Home > Recent News >

Bacteria and Tumor Death


Author: Lori Davila
Date: August 19, 2014

In an article seen at Genetic Engineering & Biotechnology News, called "Shrinking Tumors with Injections of Engineered Bacteria" in April 2014, bacteria use to destroy tumor cells was the topic in review.

Despite the fact that tumor growth of any form and treatments for their management, result in a low immune system has been known for decades, in 1890, a scientist proposed a tumor treatment which would use a combination of bacteria to kill tumors. The idea was rejected by the medical community at that point in time, but has been since in review again.

A Trial has recently confirming that tumors cells, which are also referred to as neoplasm tissue, can in fact be killed with the right bacteria combinations with a chance of not harming healthy tissue. Bacteria chosen for this trial are bacteria that only survive in oxygen-poor environments, which would allow them to live and thrive while killing cells deep within tumors. Not only would this mean that if injected directly into a tumor it would destroy the tumor only, but it would also seek tumors out if given to an individual any other way.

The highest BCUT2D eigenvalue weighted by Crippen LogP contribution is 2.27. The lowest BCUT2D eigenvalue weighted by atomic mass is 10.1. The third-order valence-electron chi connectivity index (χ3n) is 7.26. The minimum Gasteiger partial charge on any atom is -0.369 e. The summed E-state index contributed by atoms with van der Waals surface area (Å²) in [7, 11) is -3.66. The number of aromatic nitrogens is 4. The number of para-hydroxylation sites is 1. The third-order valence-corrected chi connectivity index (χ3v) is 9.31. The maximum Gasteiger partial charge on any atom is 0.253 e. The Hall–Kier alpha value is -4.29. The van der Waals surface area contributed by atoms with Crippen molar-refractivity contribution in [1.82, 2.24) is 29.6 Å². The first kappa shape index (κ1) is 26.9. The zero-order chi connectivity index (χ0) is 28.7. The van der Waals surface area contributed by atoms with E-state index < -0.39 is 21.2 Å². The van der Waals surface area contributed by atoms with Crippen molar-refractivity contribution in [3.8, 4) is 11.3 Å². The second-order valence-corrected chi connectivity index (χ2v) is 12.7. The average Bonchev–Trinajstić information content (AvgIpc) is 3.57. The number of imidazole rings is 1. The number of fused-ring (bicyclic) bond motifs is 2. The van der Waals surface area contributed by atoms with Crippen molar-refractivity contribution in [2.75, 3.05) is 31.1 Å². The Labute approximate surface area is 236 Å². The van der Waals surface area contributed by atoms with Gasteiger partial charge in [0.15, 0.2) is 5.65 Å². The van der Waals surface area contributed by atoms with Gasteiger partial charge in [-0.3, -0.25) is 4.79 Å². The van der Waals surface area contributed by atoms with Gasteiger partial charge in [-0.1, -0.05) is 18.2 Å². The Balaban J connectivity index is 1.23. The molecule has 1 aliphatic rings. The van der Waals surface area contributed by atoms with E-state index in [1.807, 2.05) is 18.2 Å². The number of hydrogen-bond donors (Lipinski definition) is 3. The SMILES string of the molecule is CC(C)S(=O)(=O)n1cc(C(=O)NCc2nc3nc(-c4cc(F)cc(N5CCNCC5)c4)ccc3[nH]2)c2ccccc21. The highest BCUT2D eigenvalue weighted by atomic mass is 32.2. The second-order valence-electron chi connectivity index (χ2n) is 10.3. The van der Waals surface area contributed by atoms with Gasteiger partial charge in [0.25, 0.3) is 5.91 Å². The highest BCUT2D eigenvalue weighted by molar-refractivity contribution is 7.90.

Research of this method has not extended past animals at this time with the exception of one patient. So far the side effects seen for this treatment has been limited to simply bacterial infection issues.

How long it will take for this research to extend to different causes for tumors cannot be guessed. Will it matter how much tumor mass to body mass an individual might have? As always research developments always lead to more questions and more research is needed.

Reference Sources:

  1. Genetic Engineering & Biotechnology News. "Shrinking Tumors with Injections of Engineered Bacteria." (April 14, 2014) http://www.genengnews.com/gen-news-highlights/shrinking-tumors-with-injections-of-engineered-bacteria/81250234/
  2. Science Translational Medicine. "Intratumoral injection of Clostridium novyi-NT spores induces antitumor responses." (August 13, 2014)